Higher consumption of electric energy has been a concern of potential users of the IPRS system. In this trial, because of the specific eutrophic conditions at the location, more mechanical aeration was needed, which increased the energy cost to (U.S.) 11 cents per kg of fish for IPRS; for traditional ponds, this cost is typically 7 cents. However, this was compensated by the water exchange power usage (pumping), with costs of 1 cent per kg of fish for the IPRS compared to 9 cents per kg of fish for traditional ponds.
Arana, IPRS, Table 3
|VARIABLE COSTS||IPRS %||Traditional pond %|
|Power, aeration, pumping||10.18||11.92|
|Transport, rent, others||1.24||1.76|
|TOTAL VARIABLE COSTS||93.77||94.21|
|TOTAL FIXED COSTS||6.23||5.79|
|TOTAL COSTS (variable + fixed) USD/kg||100||100|
|Return on investment (ROI, %)||30||16|
The water quality at the tilapia farm where this IPRS trial was carried out has good alkalinity, hardness and salinity levels, but also a high content of organic matter which results in permanent low dissolved oxygen concentrations in the morning in its traditional ponds. During the IPRS trial, mechanical aeration had to be increased and feed applications decreased to maintain adequate oxygen levels for tilapia growth.
The high temperature and low DO in the morning provided favorable conditions for pathogenic Streptococcus agalactiae type B to develop. However, the use of vaccinated fish in the IPRS trial produced increased survival rates vs. traditional pond results, 83 and 60 percent, respectively.
Use of the IPRS technology increased production vs. traditional pond results, from 15 tons per ha to 25 tons per ha per harvest. One important aspect of the IPRS is that frequent removal of fish waste in the system likely had a significant positive impact in increasing tilapia production. The farm’s 16 percent return on investment (ROI) for traditional ponds was increased to 30 percent in the IPRS system, an increase of 53 percent.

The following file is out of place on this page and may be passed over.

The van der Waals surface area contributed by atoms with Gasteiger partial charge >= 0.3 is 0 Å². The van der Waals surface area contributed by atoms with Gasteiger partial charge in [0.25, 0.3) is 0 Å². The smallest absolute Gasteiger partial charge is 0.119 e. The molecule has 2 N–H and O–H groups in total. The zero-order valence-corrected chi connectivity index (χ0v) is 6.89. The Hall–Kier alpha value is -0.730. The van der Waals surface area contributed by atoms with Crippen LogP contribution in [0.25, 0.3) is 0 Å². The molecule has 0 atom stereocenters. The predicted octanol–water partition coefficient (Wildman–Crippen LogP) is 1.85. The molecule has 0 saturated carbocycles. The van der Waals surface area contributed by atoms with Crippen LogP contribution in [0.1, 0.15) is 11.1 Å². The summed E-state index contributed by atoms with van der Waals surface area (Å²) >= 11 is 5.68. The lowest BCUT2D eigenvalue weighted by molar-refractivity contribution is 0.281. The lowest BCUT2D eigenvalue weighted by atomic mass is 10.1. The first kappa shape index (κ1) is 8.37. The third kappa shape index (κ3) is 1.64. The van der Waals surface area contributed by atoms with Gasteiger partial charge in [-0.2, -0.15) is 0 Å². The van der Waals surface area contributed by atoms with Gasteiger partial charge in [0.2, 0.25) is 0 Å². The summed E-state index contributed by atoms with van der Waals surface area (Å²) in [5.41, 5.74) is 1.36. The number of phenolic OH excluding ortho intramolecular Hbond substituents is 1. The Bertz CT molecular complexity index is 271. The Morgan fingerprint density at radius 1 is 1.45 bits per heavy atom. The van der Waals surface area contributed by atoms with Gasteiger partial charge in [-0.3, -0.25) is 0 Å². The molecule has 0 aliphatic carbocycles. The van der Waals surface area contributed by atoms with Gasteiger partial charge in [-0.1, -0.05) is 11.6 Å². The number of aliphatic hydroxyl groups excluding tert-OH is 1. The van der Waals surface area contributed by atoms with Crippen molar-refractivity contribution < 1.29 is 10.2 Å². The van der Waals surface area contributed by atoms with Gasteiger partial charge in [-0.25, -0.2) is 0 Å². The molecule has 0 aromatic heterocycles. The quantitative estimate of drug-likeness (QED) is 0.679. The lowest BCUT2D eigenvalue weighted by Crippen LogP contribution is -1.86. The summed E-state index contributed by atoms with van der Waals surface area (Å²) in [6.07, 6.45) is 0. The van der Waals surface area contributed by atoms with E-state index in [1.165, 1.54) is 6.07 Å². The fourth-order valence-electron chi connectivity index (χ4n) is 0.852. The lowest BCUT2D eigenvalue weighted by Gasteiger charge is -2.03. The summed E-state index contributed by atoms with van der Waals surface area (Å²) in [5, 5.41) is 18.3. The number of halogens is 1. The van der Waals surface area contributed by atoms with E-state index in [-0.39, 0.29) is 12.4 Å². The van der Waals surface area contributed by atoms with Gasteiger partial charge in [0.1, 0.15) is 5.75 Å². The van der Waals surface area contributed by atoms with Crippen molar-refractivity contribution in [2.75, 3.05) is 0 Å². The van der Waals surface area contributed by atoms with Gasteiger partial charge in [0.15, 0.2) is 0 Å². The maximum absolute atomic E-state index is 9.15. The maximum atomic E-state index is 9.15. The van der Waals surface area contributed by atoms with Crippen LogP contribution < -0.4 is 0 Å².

These encouraging results, together with the very positive reactions to fish form the IPRS trial by customers in Cartagena, indicate the significant potential for the IPRS technology for the production of tilapia and other fish species in Colombia and other countries in the region.
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Research Associate IV
School of Fisheries, Aquaculture and Aquatic Sciences
Auburn AL USA 36849
Acuacultivos El Guajaro, Cartagena, Colombia
Acuacultivos El Guajaro, Cartagena, Colombia
Regional Aquaculture Project Manager
U.S. Soybean Export Council, Colombia
Jesse Chappell, Ph.D.
Associate Professor & Extension Specialist
School of Fisheries, Aquaculture and Aquatic Sciences
Auburn AL USA 36849
Health & Welfare
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Innovation & Investment